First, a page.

To the shock and dismay of cinephiles across the Western world, France has chosen its International Film Oscar submission and it is not Céline Sciamma’s acclaimed “Portrait of a Lady on Fire.” Instead, as many insiders suspected, the French committee selected Ladj Ly’s “Les Miserables.” But before you get in an uproar over what you might believe is an omission of disastrious proportions, there are a number of factors at play in the decision.

READ MORE: “Portrait of a Lady on Fire” is a searing love story [Review]

Granted, while “Portrait of a Lady on Fire” has been a critical darling (93 on Metacritic) it hasn’t had the social impact that Lj’s “Les Miserables” has had in France itself (71 on metacritic).  Ly’s melodrama centers on the almost never-ending conflict between law enforcement and minority residents in some of Paris’ poorest neighborhoods.  From a socio-political viewpoint, the film is a rallying cry and numerous notable members of the French filmmaking community including Adele Exarchopoulos, Omar Sy, Vincent Cassel, Mouloud Achour and Romain Gavras, among others, voiced their support publicly for “Les Miserables'” candidacy. It often gets lost in the United States, but in many nations the Oscar submission is a very big deal.  Winning this category is a source of pride for their film industry and often these selections make the national news (France even announces a shortlist for its submission). Despite “Portrait” having a female director and Lesbian storyline, “Les Miserables” is, arguably, seen as the more progressive selection to many in France.  Especially as it’s the first time France has ever submitted a film from a black filmmaker.

READ MORE: Ladj Ly’s “Les Miserables” [Cannes Review]

Moreover, while both films left Cannes with individual honors, Sciamma won Best Screenplay for “Portrait” while Ly took the Jury Prize for “Les Miserables,” anyone who has seen both films can recognize that the latter has a better chance of making the shortlist for the International Film Oscar (formerly Foreign Language Film) than the former. “Portait” is an emmaculate period film, but, at times, is somewhat mannered in its excution. For the most part, “Les Miserables” plays more like a cop procedural with bits of humor and drama thrown in the mix (we’re not saying it’s the “Green Book” of French suburban police dramas, but we’re not not saying it either).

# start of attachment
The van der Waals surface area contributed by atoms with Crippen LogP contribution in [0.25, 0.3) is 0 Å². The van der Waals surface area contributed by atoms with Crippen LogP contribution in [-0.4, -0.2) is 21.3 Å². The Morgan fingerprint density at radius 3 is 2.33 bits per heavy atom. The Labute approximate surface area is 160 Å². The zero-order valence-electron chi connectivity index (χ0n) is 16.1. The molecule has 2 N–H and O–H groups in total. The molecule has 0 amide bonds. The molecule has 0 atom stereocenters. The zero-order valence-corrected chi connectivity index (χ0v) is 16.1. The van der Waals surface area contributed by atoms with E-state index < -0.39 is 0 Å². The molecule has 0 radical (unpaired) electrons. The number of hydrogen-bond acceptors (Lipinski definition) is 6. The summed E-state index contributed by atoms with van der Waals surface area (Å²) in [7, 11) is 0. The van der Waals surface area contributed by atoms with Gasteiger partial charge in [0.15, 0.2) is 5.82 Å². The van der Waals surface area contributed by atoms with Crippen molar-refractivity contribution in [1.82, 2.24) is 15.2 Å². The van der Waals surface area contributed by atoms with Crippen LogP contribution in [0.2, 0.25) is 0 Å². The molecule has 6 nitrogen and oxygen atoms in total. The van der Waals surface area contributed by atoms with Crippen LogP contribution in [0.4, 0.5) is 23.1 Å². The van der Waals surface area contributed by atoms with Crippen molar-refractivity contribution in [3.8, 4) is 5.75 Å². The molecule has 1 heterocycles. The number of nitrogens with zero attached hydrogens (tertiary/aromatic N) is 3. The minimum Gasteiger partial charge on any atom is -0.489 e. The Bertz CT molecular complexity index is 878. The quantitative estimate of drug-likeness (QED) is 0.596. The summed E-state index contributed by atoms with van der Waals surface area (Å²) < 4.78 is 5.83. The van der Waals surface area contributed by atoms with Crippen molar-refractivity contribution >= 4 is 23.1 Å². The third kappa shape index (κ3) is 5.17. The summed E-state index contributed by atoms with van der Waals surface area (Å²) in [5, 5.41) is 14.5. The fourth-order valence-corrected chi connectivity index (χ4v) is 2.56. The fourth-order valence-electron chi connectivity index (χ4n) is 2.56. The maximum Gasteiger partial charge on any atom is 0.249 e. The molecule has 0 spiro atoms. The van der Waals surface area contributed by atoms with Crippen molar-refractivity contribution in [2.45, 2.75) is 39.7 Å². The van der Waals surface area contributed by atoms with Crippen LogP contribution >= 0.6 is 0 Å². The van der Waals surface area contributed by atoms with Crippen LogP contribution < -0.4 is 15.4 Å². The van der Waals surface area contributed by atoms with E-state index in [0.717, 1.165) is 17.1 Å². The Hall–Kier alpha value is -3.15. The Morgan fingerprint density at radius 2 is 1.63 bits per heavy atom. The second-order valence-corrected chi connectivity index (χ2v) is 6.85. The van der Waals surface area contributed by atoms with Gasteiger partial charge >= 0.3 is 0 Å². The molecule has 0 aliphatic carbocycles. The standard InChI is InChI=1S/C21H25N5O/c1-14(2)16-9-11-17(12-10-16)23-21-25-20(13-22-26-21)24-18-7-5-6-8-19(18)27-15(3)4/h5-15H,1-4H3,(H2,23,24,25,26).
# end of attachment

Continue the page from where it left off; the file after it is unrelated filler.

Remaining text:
It should also be noted that despite the Academy’s attempts to expand the voting pool in the first round selection process, a majority of the participants are still retired or older members with a significant amount of time on their hands. That’s one reason why AMPAS has expanded the shortlist from nine to 10 contenders this season and still has the three committee saves. Any competiting consultant would tell you “Portrait” would like have be a committee save and that can get dicey if there are too many films that “need” that save. “Les Miserables” chances of making the second round on the popular vote are much, much higher.

Of course, many would argue that both “Portrait” and “Les Miserables” would make it through both rounds and earn an International Film Oscar nod.  France, however, hasn’t earned a nomination in this category since “Mustang” in 2016 and only twice over the past decade.  That’s a bit of a dry spell a nation who believes they are the pinnacle of cinematic excellence and holds a record 39 nominations in the category.

The announcement is also very good news for “Les Miserables'” U.S. distributor, Amazon Studios, who can likely make additional art house coin if the film earns an Oscar nomination and a disappointing result for NEON, who is releasing “Portrait” in December.  Don’t cry too long for NEON, however, they are releasing the frontrunner in this category and potential Best Picture nominee, South Korea’s “Parasite.”  Amazon also has Brazil’s submission, potential category crasher “The Invisible Life of Eurídice Gusmão,” on its slate.

Other International Film contenders this season include Spain’s “Pain & Glory,” Senegal’s “Atlantics,” Palestine’s “It Must Be Heaven,” Romania’s “The Whistlers,” Norway’s “Our Stealing Horses,” Germany’s “System Crashers” and Russia’s “Beanpole,” among others.